Prof. Edison Thomaz of Texas ECE has received a Google Faculty Research Award for his proposed research work on "Identifying Acoustic Biomarkers of Mental Health and Well-Being in Voice-Based Interactions with Conversational Assistants in the Home".
Transmission over millimeter wave (mmWave) frequency bands is being adopted in fifth generation (5G) wireless communications. Even though the sub-6 GHz frequency bands continue to dominate deployments due to their better ability to penetrate and provide in-building coverage, the handover between mmWave and sub-6 GHz frequency bands is nonetheless inevitable to support higher data rates. The cost of a handover is a reduction in data rate, which 5G promises to increase.
Several optimization problems in machine learning, data mining and graph theory can be expressed as quadratic maximization problems, subject to integrality, positivity, or sparsity constraints. These include Sparse PCA, Densest Subgraph, Nonnegative matrix factorization, MaxCut, Maximum clique and many others. These problems are known to be computationally intractable and, in many cases, hard to approximate. WNCG Profs.
WNCG Ph.D Students Dimitris Papailiopoulos and Yannis Mitliagkas, along with WNCG Professors Alex Dimakis and Constantine Caramanis, have developed an efficient low-rank framework for finding dense components of graphs with billions of connections.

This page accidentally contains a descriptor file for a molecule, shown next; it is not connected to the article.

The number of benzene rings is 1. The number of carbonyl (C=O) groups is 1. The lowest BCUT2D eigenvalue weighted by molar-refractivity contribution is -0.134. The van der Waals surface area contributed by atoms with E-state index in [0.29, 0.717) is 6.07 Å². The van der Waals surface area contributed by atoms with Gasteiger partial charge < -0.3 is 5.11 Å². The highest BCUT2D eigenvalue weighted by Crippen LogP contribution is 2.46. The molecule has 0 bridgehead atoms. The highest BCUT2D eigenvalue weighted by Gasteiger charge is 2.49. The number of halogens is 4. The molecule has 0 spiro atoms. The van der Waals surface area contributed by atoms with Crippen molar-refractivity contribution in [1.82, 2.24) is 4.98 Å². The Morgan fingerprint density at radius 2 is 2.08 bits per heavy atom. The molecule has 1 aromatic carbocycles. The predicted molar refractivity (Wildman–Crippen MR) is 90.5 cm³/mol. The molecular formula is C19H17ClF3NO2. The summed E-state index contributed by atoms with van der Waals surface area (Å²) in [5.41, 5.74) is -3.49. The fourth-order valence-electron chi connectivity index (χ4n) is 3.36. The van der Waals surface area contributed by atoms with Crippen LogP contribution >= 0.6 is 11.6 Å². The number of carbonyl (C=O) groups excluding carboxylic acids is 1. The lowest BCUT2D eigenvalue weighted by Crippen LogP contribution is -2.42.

WNCG Ph.D. student Chris Milling, along with WNCG Professors Constantine Caramanis and Sanjay Shakkottai, and Technion Professor Shie Mannor, have developed efficient algorithms for quickly and efficiently determining if an epidemic is spreading through a social network.
WNCG Prof. Constantine Caramanis along with Ph.D. student Ioannis Mitliagkas and MSR Bangalore researcher Dr. Prateek Jain, have obtained the first-ever linear-memory algorithm for Principal Component Analysis. Their algorithm is efficient to implement, needs to see each data point only once, and works even in the setting of many missing entries.
In two recent papers, Caramanis, Chen, Sanghavi and Yi obtain the best known statistical and computational complexity bounds for mixed regression.